About Pious Eye

Expert explains the Pious Eye site

About Pious Eye: Site’s Introduction

Expert explains the Pious Eye sitePious Eye (more fully, Pious Eye: Seeing by the True Light) is an online journal of Christian thought comprising the opinions, observations, and reflections of its founder (David M. Hodges) and serving as that founder’s ministry to his fellow Bible believers (and anyone else who might benefit). As such, it seeks to educate, to promote thought, and to encourage discussion. At the same time, it is its founder’s personal Web site or blog and a record of his ongoing effort to bring his every thought and feeling into conformity with true piety, to manifest (with greater and greater consistency) a pious, as opposed to an impious, perspective on things—to, in other words, qualify as “seeing by the true light.” Since Christ, God the Son, who speaks to his people through his Word, the Bible, is “the true light” (John 1:9–17), the piety in view is biblical Christian piety, not the “piety” of any non-Christian faith (though useful lessons might be drawn from those), and not any purportedly “Christian” piety based on sources other than the Bible (subjective experience, emotion, faithless empiricism mislabeled “apologetics,” Bible-disregarding “science” stories, secular scholarship, secularized “Christian” scholarship, or anything else). This is a sober piety, one that elevates Scripture-grounded and -guided rationality (faithful reason) over all forms of emotionalism and mysticism, though by no means denying the positive value of pious emotions or the potential genuineness of some mystical experiences, and that calls for carefulness and extended reflection, even (sometimes) to the point of “splitting hairs.” As a result, posts to the Pious Eye site will rarely appeal to in-a-hurry sorts who prefer short and simple arguments set forth in similarly short and simple sentences specially designed for speed reading. They will also rarely appeal to readers seeking fluffy personal stories to encourage or entertain. If you like that sort of thing, there is certainly no shortage of sites out there providing such material; you are unlikely to find much of it here.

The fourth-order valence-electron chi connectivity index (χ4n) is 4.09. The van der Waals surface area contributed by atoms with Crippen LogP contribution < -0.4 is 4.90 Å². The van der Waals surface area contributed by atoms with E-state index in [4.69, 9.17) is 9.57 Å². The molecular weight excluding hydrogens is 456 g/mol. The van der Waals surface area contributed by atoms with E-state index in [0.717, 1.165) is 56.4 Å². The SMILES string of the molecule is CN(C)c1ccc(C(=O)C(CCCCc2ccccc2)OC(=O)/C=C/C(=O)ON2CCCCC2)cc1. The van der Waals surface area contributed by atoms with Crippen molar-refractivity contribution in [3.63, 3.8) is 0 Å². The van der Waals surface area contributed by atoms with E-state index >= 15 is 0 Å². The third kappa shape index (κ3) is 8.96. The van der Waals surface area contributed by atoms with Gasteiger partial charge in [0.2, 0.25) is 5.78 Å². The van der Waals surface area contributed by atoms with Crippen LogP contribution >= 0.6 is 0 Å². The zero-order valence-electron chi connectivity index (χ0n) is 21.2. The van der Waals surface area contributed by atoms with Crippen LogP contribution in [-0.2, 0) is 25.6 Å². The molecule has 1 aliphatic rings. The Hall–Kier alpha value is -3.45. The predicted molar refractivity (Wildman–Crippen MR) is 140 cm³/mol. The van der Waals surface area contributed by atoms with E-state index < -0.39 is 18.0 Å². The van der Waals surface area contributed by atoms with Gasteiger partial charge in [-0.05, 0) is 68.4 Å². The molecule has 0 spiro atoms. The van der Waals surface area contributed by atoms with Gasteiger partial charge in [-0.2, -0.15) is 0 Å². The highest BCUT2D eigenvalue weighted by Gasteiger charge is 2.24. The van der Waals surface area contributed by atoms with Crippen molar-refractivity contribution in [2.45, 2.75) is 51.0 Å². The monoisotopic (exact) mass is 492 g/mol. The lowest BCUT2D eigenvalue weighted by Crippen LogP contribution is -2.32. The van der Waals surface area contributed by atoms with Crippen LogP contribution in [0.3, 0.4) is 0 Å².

Though for a time the site’s founder made an effort to cultivate an aloofness from politics that would allow him to view, or at least pretend to view, members of the growing evangelical or religious left (Ron Sider/Tony Campolo types) as still capable of exhibiting true piety, he has abandoned that effort. While he feels no allegiance to “Devil take the hindmost” secular Social Darwinist types (assuming they exist outside of fiction and left-liberal rhetoric), he does not see the use of government force to confiscate honestly acquired wealth as compatible with scriptural morality, however “noble” or “Christian” the motivation for such confiscation may seem. I do not assert that limited taxation to fund government’s legitimate functions is wrong or that “all taxation is theft,” since those benefiting from the protection of government should pay for it. I do assert that the wealth-redistribution schemes, and various other abridgments of liberty, supported by political liberals and the religious left cannot honestly be claimed compatible with genuine Christian piety. I also assert that hallmarks of left-liberal political strategy, such as the intentional promotion of covetousness and envy, are pure impiety. One may grant that most among the evangelical left sincerely believe their position is pious, so that their culpability for impiety may be limited; no amount of sincere belief, however, can make wrong actions pious. Therefore, the Pious Eye is necessarily a (for want of a better term) conservative eye, and will give free expression to political, not solely to theological and obviously moral, opinions. (I say “for want of a better term” because much about our republic that should have been conserved is now lost and needs to be restored, and much that now exists needs to be eliminated, not conserved. These factors may make the term “conservative” misleading. Alas, I’ve no superior term to offer at the moment.)